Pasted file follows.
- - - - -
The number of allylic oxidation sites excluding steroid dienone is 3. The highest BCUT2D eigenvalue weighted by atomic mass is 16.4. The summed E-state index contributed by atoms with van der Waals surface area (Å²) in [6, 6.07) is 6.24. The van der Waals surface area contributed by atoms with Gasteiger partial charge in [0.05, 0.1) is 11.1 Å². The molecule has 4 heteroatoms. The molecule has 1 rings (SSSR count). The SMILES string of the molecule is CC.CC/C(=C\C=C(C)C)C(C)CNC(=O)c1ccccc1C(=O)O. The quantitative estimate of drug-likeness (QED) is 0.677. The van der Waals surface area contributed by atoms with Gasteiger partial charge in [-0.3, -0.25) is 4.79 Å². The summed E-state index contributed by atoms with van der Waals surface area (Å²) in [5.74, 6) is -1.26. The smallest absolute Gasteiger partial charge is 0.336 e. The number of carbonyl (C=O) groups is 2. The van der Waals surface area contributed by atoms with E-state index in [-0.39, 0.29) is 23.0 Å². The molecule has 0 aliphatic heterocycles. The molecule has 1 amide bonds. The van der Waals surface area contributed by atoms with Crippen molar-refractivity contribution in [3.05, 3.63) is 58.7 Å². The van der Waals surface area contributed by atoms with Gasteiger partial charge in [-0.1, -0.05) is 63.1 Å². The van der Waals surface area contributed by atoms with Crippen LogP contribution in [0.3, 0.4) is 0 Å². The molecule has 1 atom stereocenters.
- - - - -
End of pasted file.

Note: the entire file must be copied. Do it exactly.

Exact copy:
The number of allylic oxidation sites excluding steroid dienone is 3. The highest BCUT2D eigenvalue weighted by atomic mass is 16.4. The summed E-state index contributed by atoms with van der Waals surface area (Å²) in [6, 6.07) is 6.24. The van der Waals surface area contributed by atoms with Gasteiger partial charge in [0.05, 0.1) is 11.1 Å². The molecule has 4 heteroatoms. The molecule has 1 rings (SSSR count). The SMILES string of the molecule is CC.CC/C(=C\C=C(C)C)C(C)CNC(=O)c1ccccc1C(=O)O. The quantitative estimate of drug-likeness (QED) is 0.677. The van der Waals surface area contributed by atoms with Gasteiger partial charge in [-0.3, -0.25) is 4.79 Å². The summed E-state index contributed by atoms with van der Waals surface area (Å²) in [5.74, 6) is -1.26. The smallest absolute Gasteiger partial charge is 0.336 e. The number of carbonyl (C=O) groups is 2. The van der Waals surface area contributed by atoms with E-state index in [-0.39, 0.29) is 23.0 Å². The molecule has 0 aliphatic heterocycles. The molecule has 1 amide bonds. The van der Waals surface area contributed by atoms with Crippen molar-refractivity contribution in [3.05, 3.63) is 58.7 Å². The van der Waals surface area contributed by atoms with Gasteiger partial charge in [-0.1, -0.05) is 63.1 Å². The van der Waals surface area contributed by atoms with Crippen LogP contribution in [0.3, 0.4) is 0 Å². The molecule has 1 atom stereocenters.